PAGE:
1911 Encyclopædia Britannica/Alleyn, Edward
ALLEYN, EDWARD (1566–1626), English actor and founder of Dulwich College, was born in London on the 1st of September 1566, the son of an innkeeper. It is not known at what date he began to act, but he certainly gained distinction in his calling while a young man, for in 1586 his name was on the list of the earl of Worcester’s players, and he was eventually rated by common consent as the foremost actor of his time. Ben Jonson, a critic little prone to exalt the merits of men of mark among his contemporaries, bestowed unstinted praise on Alleyn’s acting (Epigrams, No. 89). Nash expresses in prose, in Pierce Penniless, his admiration of him, while Heywood calls him “inimitable,” “the best of actors,” “Proteus for shapes and Roscius for a tongue.” Alleyn inherited house property in Bishopsgate from his father. His marriage on the 22nd of October 1592 with Joan Woodward, stepdaughter of Philip Henslowe, brought him eventually more wealth. He became part owner in Henslowe’s ventures, and in the end sole proprietor of several play-houses and other profitable pleasure resorts. Among these were the Rose Theatre at Bankside, the Paris Garden and the Fortune Theatre in St Luke’s—the latter occupied by the earl of Nottingham’s company, of which Alleyn was the head. He filled, too, in conjunction with Henslowe, the post of “master of the king’s games of bears, bulls and dogs.” On some occasions he directed the sport in person, and Stow in his Chronicles gives an account of how Alleyn baited a lion before James I. at the Tower.
Alleyn’s connexion with Dulwich began in 1605, when he bought the manor of Dulwich from Sir Francis Calton. The landed property, of which the entire estate had not passed into Alleyn’s hands earlier than 1614, stretched from the crest of that range of Surrey hills on whose summit now stands the Crystal Palace, to the crest of the parallel ridge, three miles nearer London, known in its several portions as Herne Hill, Denmark Hill and Champion Hill. Alleyn acquired this large property for little more than £10,000. He had barely got full possession, however, before the question how to dispose of it began to occupy him. He was still childless, after twenty years of wedded life. Then it was that the prosperous player—the man “so acting to the life that he made any part to become him” (Fuller, Worthies)—began the task of building and endowing in his own lifetime the College of God’s Gift at Dulwich. All was completed in 1617 except the charter or deed of incorporation for setting his lands in mortmain. Tedious delays occurred in the Star Chamber, where Lord Chancellor Bacon was scheming to bring the pressure of kingly authority to bear on Alleyn with the aim of securing a large portion of the proposed endowment for the maintenance of lectureships at Oxford and Cambridge. Alleyn finally carried his point and the College of God’s Gift at Dulwich was founded, and endowed under letters patent of James I., dated the 21st of June 1619. The building had been already begun in 1613 (see Dulwich). Alleyn was never a member of his own foundation, but he continued to the close of his life to guide and control its affairs under powers reserved to himself in the letters patent. His diary shows that he mixed much and intimately in the life of the college. Many of the jottings in that curious record of daily doings and incidents favour the inference that he was a genial, kind, amiable and religious man. His fondness for his old profession is indicated by the fact that he engaged the boys in occasional theatrical performances. At a festive gathering on the 6th of January 1622 “the boyes play’d a playe.”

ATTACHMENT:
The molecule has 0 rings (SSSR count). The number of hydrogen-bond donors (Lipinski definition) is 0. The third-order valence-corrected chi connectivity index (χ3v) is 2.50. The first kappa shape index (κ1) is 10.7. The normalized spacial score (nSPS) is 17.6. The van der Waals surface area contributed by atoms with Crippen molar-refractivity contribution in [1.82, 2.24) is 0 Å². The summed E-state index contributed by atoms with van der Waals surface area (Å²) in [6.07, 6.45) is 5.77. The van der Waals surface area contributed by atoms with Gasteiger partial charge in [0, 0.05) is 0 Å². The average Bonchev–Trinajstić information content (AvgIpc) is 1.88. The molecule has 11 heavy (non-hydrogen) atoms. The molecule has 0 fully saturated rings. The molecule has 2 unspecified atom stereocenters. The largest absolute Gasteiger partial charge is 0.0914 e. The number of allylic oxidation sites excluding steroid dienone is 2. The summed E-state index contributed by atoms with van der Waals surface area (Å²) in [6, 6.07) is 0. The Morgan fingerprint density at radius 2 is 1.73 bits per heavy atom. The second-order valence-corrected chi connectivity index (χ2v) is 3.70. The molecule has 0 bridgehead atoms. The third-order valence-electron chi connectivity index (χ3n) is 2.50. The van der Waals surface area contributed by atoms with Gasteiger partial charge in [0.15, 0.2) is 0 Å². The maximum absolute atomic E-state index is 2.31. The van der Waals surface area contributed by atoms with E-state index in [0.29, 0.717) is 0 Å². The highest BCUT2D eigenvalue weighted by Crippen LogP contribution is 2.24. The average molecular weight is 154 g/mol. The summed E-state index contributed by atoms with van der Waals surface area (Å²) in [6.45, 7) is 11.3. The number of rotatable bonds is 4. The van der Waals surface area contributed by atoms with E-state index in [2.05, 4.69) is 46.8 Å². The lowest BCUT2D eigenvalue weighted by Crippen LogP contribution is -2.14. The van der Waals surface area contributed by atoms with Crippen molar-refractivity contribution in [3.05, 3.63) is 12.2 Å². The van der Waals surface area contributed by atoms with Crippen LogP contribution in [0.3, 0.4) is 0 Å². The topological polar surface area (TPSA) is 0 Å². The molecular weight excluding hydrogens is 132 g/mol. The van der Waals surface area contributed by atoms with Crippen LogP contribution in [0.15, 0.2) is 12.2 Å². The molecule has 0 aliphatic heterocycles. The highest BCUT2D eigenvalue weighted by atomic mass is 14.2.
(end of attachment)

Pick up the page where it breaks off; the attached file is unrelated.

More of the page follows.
Alleyn’s first wife died in 1623. The same year he married Constance, daughter of John Donne, the poet and dean of St Paul’s. Alleyn died in November 1626 and was buried in the chapel of the college which he had founded. His gravestone fixes the day of his death as the 21st, but there are grounds for the belief that it was the 25th. A portrait of the actor is preserved at Dulwich. Alleyn was a member of the corporation of wardens of St Saviour’s, Southwark, in 1610, and there is a memorial window to him in the cathedral.